For the Yankees to have any chance to climb back into the postseason race, they’ll need Beltran to keep up this pace. He’s been their best hitter this season by no small margin and is their biggest power threat. And you know what? If the Yankees don’t get back into the race, this power surge will make Beltran that much more attractive to other teams at the deadline should the Yankees decide to sell. For now, Carlos’ power definitely qualifies as a good surprise this season.

Pineda, Angels mistakes help Yankees to 6-3 win

Alright alright alright. Two straight wins! Feels good. The Yankees could have been on a four-game winning streak right now if not for that rain delayed blown lead Sunday. Whatever. Tuesday’s final score was 6-3. The Yankees took advantage of some silly mistakes by the Angels, which is the kind of thing good teams do. What is going on here?

(Mike Stobe/Getty)
(Mike Stobe/Getty)

Putting The Fun In Fundamentals
Mike Scioscia’s teams are known for being fundamentally sound and that is generally true. It definitely was not the case Tuesday night though. The bottom of the first inning started with a Brett Gardner infield single that deflected off David Huff‘s glove. It was a chopper just to the right of the mound, and it looked as though Huff had it squared up, but he didn’t make the catch and Gardner reached. Two batters later, Carlos Beltran gave the Yankees a quick 2-0 lead with a two-run homer to left.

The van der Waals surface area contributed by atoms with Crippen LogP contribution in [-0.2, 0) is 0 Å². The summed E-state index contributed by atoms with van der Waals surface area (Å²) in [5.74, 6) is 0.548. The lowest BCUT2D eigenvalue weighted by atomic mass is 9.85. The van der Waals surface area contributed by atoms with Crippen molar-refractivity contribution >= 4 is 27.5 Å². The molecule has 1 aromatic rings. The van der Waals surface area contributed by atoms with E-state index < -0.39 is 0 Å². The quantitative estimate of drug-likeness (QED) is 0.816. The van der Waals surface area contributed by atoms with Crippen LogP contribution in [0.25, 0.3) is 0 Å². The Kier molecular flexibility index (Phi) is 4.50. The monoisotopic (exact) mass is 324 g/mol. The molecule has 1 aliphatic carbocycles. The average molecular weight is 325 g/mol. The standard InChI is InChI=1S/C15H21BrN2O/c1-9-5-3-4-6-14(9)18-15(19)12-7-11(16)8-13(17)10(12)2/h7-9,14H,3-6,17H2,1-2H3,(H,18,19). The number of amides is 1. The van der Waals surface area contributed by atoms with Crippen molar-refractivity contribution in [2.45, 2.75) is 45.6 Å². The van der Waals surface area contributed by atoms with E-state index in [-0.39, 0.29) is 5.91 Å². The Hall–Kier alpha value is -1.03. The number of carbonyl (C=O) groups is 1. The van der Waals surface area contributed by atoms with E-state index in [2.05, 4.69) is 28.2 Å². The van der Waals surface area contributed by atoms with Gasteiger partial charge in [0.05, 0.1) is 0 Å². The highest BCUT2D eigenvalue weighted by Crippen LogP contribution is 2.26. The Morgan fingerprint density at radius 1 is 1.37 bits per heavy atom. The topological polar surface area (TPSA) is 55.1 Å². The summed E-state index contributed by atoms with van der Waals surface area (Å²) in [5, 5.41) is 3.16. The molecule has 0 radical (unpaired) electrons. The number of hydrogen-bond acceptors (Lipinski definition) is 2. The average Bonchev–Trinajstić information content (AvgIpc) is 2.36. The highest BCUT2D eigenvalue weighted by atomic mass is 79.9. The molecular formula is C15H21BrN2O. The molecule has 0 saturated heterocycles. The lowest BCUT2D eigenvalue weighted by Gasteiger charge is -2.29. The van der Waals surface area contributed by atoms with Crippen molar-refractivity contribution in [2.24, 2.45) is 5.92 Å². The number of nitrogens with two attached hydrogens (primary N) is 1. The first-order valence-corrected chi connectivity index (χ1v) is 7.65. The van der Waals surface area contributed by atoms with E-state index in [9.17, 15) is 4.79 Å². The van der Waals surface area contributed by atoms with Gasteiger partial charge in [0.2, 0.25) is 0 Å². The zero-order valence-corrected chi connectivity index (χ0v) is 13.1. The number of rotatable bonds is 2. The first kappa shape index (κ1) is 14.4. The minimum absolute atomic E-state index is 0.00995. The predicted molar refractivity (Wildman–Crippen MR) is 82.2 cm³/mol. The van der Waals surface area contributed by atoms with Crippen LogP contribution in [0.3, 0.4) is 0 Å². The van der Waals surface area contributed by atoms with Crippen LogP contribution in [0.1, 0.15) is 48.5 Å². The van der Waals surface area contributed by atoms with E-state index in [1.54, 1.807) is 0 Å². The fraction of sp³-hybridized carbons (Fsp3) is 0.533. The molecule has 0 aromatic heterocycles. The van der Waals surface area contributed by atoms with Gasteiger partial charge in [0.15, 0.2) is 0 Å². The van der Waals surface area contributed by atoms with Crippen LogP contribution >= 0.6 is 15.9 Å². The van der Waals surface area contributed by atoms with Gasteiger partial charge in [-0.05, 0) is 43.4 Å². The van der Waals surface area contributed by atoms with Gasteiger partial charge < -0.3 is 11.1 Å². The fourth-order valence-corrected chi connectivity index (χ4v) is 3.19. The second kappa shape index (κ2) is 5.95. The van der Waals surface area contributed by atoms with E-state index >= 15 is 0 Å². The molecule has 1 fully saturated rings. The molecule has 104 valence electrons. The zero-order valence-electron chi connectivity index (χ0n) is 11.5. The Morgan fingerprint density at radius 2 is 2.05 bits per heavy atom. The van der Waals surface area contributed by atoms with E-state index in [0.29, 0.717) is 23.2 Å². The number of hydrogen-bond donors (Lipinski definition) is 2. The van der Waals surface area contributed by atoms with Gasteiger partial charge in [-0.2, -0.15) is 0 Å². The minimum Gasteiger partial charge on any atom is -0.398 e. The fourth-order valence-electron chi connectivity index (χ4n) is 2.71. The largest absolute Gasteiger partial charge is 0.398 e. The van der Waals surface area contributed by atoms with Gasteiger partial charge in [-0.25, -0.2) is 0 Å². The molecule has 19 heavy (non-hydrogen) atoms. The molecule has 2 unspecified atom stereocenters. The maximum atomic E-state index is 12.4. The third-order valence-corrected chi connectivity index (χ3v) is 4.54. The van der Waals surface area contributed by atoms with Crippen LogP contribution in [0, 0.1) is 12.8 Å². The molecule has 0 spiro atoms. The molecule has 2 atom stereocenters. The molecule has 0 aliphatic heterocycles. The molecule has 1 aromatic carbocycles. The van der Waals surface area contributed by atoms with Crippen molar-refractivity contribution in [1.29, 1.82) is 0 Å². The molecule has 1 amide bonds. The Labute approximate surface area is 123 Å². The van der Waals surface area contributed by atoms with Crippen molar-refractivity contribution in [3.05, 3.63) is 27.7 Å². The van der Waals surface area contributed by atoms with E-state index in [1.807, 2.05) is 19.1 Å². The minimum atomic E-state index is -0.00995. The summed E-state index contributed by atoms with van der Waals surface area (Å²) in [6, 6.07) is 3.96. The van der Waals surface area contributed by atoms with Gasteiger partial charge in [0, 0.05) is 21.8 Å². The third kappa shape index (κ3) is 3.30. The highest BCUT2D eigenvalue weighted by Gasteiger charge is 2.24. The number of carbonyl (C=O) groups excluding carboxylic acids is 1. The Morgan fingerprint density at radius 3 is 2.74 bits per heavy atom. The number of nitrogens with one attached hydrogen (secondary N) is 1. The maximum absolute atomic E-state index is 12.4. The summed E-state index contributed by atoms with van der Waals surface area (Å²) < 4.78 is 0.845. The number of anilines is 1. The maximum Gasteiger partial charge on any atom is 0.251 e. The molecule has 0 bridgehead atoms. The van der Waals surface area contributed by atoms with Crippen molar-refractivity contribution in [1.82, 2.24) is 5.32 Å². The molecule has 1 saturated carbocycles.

Singles by Alex Rodriguez and Starlin Castro followed, then the Angels made their second mistake of the inning. This one was a huge mental mistake. Chase Headley hit a hard ground ball right to Yunel Escobar at third, who stepped on the bag for the force out. And that was it. He thought there were two outs and never threw over to first to complete what should have been an inning ending double play. Austin Romine made Escobar and the Angels pay with a single to drive in A-Rod as the next batter. That made it 3-0 good guys.